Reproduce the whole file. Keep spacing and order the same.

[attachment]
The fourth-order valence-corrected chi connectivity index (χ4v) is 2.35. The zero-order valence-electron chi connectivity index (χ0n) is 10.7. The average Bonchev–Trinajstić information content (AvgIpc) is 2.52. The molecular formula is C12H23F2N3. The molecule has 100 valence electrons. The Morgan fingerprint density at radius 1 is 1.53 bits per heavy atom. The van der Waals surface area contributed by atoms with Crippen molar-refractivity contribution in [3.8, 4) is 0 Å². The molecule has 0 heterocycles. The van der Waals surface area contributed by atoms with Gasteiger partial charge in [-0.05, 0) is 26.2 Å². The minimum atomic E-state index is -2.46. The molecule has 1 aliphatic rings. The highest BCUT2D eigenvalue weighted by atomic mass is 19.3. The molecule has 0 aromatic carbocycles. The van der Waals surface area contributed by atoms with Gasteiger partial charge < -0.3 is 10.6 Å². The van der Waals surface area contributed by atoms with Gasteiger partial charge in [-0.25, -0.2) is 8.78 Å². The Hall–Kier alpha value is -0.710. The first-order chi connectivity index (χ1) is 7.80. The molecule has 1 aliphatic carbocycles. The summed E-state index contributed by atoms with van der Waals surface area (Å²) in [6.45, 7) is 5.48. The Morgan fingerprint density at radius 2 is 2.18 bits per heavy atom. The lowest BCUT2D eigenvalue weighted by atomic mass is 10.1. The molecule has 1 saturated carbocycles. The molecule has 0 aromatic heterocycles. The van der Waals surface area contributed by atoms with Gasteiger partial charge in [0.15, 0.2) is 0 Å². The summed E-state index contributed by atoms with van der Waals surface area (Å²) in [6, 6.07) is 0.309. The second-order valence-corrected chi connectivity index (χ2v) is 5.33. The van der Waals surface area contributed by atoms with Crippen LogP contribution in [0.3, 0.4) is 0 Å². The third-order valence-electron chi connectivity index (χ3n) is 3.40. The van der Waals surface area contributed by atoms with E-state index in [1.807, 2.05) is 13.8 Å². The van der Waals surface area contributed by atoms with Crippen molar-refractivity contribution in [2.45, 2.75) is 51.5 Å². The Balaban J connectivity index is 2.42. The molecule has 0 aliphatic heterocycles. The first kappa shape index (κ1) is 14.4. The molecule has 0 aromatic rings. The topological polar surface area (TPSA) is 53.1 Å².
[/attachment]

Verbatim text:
The fourth-order valence-corrected chi connectivity index (χ4v) is 2.35. The zero-order valence-electron chi connectivity index (χ0n) is 10.7. The average Bonchev–Trinajstić information content (AvgIpc) is 2.52. The molecular formula is C12H23F2N3. The molecule has 100 valence electrons. The Morgan fingerprint density at radius 1 is 1.53 bits per heavy atom. The van der Waals surface area contributed by atoms with Crippen molar-refractivity contribution in [3.8, 4) is 0 Å². The molecule has 0 heterocycles. The van der Waals surface area contributed by atoms with Gasteiger partial charge in [-0.05, 0) is 26.2 Å². The minimum atomic E-state index is -2.46. The molecule has 1 aliphatic rings. The highest BCUT2D eigenvalue weighted by atomic mass is 19.3. The molecule has 0 aromatic carbocycles. The van der Waals surface area contributed by atoms with Gasteiger partial charge < -0.3 is 10.6 Å². The van der Waals surface area contributed by atoms with Gasteiger partial charge in [-0.25, -0.2) is 8.78 Å². The Hall–Kier alpha value is -0.710. The first-order chi connectivity index (χ1) is 7.80. The molecule has 1 aliphatic carbocycles. The summed E-state index contributed by atoms with van der Waals surface area (Å²) in [6.45, 7) is 5.48. The Morgan fingerprint density at radius 2 is 2.18 bits per heavy atom. The lowest BCUT2D eigenvalue weighted by atomic mass is 10.1. The molecule has 1 saturated carbocycles. The molecule has 0 aromatic heterocycles. The van der Waals surface area contributed by atoms with Gasteiger partial charge in [0.15, 0.2) is 0 Å². The summed E-state index contributed by atoms with van der Waals surface area (Å²) in [6, 6.07) is 0.309. The second-order valence-corrected chi connectivity index (χ2v) is 5.33. The van der Waals surface area contributed by atoms with Crippen LogP contribution in [0.3, 0.4) is 0 Å². The third-order valence-electron chi connectivity index (χ3n) is 3.40. The van der Waals surface area contributed by atoms with E-state index in [1.807, 2.05) is 13.8 Å². The van der Waals surface area contributed by atoms with Crippen molar-refractivity contribution in [2.45, 2.75) is 51.5 Å². The Balaban J connectivity index is 2.42. The molecule has 0 aliphatic heterocycles. The first kappa shape index (κ1) is 14.4. The molecule has 0 aromatic rings. The topological polar surface area (TPSA) is 53.1 Å².